Monday February 5, 2007
Fruit and Spice Park, in the Homestead Redland, is part exotic plant sanctuary, part park, and part tourist attraction. $5 admission gets you an hour or two of wandering around, tasting strange fruits, and checking out a few little exhibit type things. Here’s a little collection of old farm equipment. No information or anything; they’re just sort of sitting around.
Funky fruit tasting (click through to see what’s what). The gourd-like thing in the middle is Black Sapote, which tastes shockingly like melted chocolate. The little glass dish towards the back contains Miracle Fruit, little berries which have no flavor, but which will make your mouth impervious to bitter flavors for about a half an hour (try one of those grape-looking things, which are super bitter, then try the Miracle Fruit, and then eat another berry, and it won’t taste bitter anymore). The lady was super-nice and let us sort of pig out on everything. Then she sliced open that big gourd thing and let us try that.
Then they set you loose to wander around the park, or you can take a “guided tour,” which is on a horrible motorized trolley thing. This is one of many weird banana-like trees that dot the park.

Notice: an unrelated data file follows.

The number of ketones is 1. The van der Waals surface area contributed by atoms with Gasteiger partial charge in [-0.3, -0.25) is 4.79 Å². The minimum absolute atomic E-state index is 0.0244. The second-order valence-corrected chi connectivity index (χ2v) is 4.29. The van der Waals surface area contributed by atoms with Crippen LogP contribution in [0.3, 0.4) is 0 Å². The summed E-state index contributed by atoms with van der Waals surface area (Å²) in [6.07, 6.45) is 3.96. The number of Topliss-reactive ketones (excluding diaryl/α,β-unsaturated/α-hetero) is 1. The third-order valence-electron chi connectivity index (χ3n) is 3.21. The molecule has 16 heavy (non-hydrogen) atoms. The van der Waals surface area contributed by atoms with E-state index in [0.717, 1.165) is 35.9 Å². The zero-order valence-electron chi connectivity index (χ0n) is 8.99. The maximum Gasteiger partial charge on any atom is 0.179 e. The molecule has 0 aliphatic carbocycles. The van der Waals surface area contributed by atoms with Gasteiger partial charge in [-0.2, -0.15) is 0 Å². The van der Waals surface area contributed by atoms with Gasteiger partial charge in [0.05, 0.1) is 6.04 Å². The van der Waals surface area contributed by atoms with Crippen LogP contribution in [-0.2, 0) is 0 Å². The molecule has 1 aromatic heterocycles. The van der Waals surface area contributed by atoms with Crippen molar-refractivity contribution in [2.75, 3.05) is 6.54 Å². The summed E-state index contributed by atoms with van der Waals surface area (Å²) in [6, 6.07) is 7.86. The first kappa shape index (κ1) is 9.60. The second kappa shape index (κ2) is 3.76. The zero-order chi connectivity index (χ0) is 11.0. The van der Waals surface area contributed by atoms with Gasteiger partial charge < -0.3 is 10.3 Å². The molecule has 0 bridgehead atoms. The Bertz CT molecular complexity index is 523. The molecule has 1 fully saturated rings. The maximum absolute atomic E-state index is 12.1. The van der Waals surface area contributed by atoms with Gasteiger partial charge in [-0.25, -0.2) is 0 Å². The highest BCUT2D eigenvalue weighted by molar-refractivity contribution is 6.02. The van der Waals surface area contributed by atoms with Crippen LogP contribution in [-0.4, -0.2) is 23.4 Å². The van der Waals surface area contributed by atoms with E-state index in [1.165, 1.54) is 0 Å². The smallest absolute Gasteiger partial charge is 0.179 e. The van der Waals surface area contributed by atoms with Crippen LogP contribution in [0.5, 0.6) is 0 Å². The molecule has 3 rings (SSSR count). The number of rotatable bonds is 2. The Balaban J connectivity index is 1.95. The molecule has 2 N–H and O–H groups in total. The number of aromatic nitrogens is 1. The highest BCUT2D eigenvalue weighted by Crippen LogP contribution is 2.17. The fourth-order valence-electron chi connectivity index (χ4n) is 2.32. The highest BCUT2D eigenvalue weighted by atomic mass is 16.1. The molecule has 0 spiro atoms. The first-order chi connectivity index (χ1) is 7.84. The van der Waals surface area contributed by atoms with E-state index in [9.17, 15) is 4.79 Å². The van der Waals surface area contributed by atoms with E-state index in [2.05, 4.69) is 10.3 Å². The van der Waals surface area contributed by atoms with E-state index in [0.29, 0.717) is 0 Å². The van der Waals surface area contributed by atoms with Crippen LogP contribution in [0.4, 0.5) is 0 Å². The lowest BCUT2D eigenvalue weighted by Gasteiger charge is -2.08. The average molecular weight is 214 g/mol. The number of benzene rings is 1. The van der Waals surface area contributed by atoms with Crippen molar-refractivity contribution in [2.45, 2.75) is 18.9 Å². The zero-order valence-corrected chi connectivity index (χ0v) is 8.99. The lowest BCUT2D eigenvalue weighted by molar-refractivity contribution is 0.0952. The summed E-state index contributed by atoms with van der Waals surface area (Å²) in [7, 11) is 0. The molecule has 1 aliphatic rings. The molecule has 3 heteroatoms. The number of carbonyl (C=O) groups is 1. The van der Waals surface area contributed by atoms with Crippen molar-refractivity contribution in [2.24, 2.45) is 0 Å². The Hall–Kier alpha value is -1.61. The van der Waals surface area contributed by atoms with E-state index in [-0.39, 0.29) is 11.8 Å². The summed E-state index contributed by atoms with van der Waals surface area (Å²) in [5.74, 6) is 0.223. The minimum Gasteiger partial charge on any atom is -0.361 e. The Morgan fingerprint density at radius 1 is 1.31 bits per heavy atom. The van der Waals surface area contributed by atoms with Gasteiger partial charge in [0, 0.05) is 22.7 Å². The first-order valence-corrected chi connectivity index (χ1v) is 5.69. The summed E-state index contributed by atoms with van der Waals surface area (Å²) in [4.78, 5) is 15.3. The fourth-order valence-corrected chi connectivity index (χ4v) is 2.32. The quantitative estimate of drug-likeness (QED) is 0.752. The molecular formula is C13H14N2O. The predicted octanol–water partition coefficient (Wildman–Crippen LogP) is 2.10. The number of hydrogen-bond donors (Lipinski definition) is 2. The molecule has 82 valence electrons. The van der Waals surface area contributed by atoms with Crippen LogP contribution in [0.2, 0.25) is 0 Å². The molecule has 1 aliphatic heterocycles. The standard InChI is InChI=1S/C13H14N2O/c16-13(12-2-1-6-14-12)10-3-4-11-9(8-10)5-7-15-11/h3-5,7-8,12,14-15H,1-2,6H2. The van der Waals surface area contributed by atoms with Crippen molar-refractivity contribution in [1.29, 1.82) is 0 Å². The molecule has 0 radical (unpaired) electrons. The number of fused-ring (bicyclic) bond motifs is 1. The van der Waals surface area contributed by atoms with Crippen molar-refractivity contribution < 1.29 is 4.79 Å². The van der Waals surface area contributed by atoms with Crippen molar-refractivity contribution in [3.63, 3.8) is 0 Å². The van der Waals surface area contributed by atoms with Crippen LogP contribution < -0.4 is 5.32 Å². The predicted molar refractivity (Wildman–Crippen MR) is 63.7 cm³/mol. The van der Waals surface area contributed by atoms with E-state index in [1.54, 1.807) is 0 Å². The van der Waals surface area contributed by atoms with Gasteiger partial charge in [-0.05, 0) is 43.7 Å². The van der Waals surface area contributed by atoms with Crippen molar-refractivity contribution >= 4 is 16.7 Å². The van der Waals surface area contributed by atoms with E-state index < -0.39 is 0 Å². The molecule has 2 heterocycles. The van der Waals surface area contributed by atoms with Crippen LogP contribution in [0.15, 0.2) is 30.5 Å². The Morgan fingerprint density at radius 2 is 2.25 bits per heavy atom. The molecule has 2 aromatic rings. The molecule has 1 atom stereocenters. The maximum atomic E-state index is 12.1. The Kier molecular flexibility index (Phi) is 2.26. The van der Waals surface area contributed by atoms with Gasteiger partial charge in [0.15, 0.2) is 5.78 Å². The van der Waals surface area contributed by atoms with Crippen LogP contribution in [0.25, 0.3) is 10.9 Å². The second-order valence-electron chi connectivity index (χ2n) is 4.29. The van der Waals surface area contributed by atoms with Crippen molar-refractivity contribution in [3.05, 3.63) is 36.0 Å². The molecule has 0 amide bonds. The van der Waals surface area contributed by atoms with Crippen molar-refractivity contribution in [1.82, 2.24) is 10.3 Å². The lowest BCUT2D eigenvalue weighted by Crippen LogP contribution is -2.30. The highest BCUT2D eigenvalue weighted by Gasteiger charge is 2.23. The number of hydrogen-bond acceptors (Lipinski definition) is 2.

The rule is that you’re not allowed to pick anything, but if it’s fallen to the ground you can eat it. Here’s a big Canistel that we found. It’s got a very strange consistency, sort of like dry dough, and a flavor a little like cooked squash. It’s such a bizarre bright shade of yellowish orange that my camera freaked out and made everything else dark trying to understand it.
The spice section in the middle of the park has raised planters with all sorts of little plants and spices. Here are some baby eggplants.
Catalina and Ross. This is the park’s only real concession to tourist trapyness.
The poisonous plant collection was a little disappointing. Hey, isn’t “poisonous” the botanical word for “hallucinogenic”? Just kidding — don’t eat that. (Actually, they tell you not to eat anything in the park unless you recognize it — apparently some of the plants in the regular area poisonous too.)
The best thing about the greenhouse is that when you leave, going outside feels like walking into an air conditioned building. It’s hot in there.
These are the bitter berries again, which grow, unbelievably, attached directly to the branches of this tree. Never seen anything like it.